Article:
Meet the 'previvors': Women who have an increased risk for cancer

What would you do if you found out you had a hereditary gene that increased your risk for cancer? For some individuals, it's a difficult decision. For others, preventative surgeries are the only option.
The Dose

You may not have heard of fatty liver disease. Experts say you need to know

Non-alcoholic fatty liver disease happens when fat builds up in the liver. Experts say it’s hard to say what exactly causes it, but it’s associated with poor diet and not enough exercise. 

What do I need to know about taking care of my vision?

Regular eye exams can help screen for symptoms of serious eye diseases. And you should be getting them even if you see well, and don’t wear glasses or contacts. Ophthalmologist Dr. Lesya Shuba from Dalhousie University explains why, and what else we can do to take care of our vision.
The Dose

You may have asthma and not even know. Here's why

Asthma may be one of the most common chronic diseases in Canada, but experts say it can be tough to diagnose — including in adults.

Alberta pharmacists lead Canada in filling care gap

Alberta pharmacists have been able to prescribe since 2006, providing a useful test case for the rest of the country.

ENCORE: Paramedic house call ride along

In Ontario’s Renfrew County, one in four people don’t have a primary caregiver. But an innovative program where community paramedics do house calls is helping take care of patients so they don’t need to go to the ER. And it just got permanent provincial funding.

What should I know about UTIs?

There are a lot of myths out there about urinary tract infections or UTIs. We want to debunk some of those myths, so this week Dr. Peter Lin, a family physician based in Toronto, addresses what you should know.

How an autism diagnosis helped this resident doctor find her place in medicine

Despite previous success in school, Dr. JJ Mráček struggled to find her footing in medicine. Then, just before she finished med school, Mráček got a diagnosis at age 32 that felt like a puzzle being finished: she is autistic.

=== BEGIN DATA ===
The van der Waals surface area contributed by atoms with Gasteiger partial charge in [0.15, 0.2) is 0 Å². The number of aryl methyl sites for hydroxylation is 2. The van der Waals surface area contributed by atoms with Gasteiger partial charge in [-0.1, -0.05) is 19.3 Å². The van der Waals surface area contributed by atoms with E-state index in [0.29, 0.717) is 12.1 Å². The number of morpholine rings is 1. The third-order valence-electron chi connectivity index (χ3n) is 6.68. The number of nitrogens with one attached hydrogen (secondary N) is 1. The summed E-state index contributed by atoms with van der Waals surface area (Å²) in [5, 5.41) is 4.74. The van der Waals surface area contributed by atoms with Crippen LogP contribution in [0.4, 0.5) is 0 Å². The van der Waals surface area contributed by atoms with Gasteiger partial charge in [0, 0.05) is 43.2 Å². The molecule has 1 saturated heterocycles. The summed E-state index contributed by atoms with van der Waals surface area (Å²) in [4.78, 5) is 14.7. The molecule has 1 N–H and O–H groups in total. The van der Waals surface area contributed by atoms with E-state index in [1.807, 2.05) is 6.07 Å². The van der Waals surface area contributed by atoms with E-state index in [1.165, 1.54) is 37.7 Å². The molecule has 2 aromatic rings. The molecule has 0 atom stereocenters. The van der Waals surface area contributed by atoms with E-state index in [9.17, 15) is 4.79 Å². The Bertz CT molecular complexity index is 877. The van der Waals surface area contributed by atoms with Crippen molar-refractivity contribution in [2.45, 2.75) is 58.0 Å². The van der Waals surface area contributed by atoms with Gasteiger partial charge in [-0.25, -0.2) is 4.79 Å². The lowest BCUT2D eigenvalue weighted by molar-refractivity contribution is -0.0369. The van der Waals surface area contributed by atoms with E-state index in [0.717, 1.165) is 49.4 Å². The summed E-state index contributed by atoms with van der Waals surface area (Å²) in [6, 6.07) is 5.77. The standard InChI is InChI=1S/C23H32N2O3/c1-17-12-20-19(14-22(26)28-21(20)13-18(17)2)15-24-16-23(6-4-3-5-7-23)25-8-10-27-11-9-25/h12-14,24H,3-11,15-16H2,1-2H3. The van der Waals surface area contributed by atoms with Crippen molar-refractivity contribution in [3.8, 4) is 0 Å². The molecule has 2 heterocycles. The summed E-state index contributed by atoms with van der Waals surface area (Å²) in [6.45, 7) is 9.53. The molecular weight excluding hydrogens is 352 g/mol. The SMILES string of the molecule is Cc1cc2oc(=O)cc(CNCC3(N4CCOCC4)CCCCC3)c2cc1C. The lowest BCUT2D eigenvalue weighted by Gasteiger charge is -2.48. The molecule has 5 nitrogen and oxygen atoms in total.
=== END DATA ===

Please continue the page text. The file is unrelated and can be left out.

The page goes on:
This U.K. team brings hospital care into homes. Could more of these programs help Canada?

Health-care teams in the U.K. are providing hospital-quality care for people in their homes to help ease systems facing a shortage of hospital beds. And while versions of these programs exist in Canada, some experts say we need more of them.

What do we know about the health effects of the keto diet?

The keto diet is one of the most popular diets out there, and has been for several years now. Proponents love it, but every so often concerns are raised. Registered dietitian Andy De Santis shares what you need to know.
The Dose

You probably eat twice the recommended salt per day. Here's how to cut back

A recent report from the WHO said that Canadians, on average, are consuming 9.1 grams of salt per day — nearly twice that recommended amount. And more than 75 per cent of that salt is coming from restaurant meals and processed foods, dietary experts say. 

U.K. health-care crisis lessons for Canada

In England, overcrowded ERs are groaning with patients, there aren’t enough hospital beds and people are paying for some elective surgeries at private facilities. Health-care workers are striking. Dr. Brian Goldman takes a guided tour of a hospital in Reading, England to hear their lessons for Canada.

Want to feel better after clocks change this weekend? Here's what sleep experts suggest

Making small, manageable changes to your sleep schedule and spending time outside will make it easier to get some shut-eye.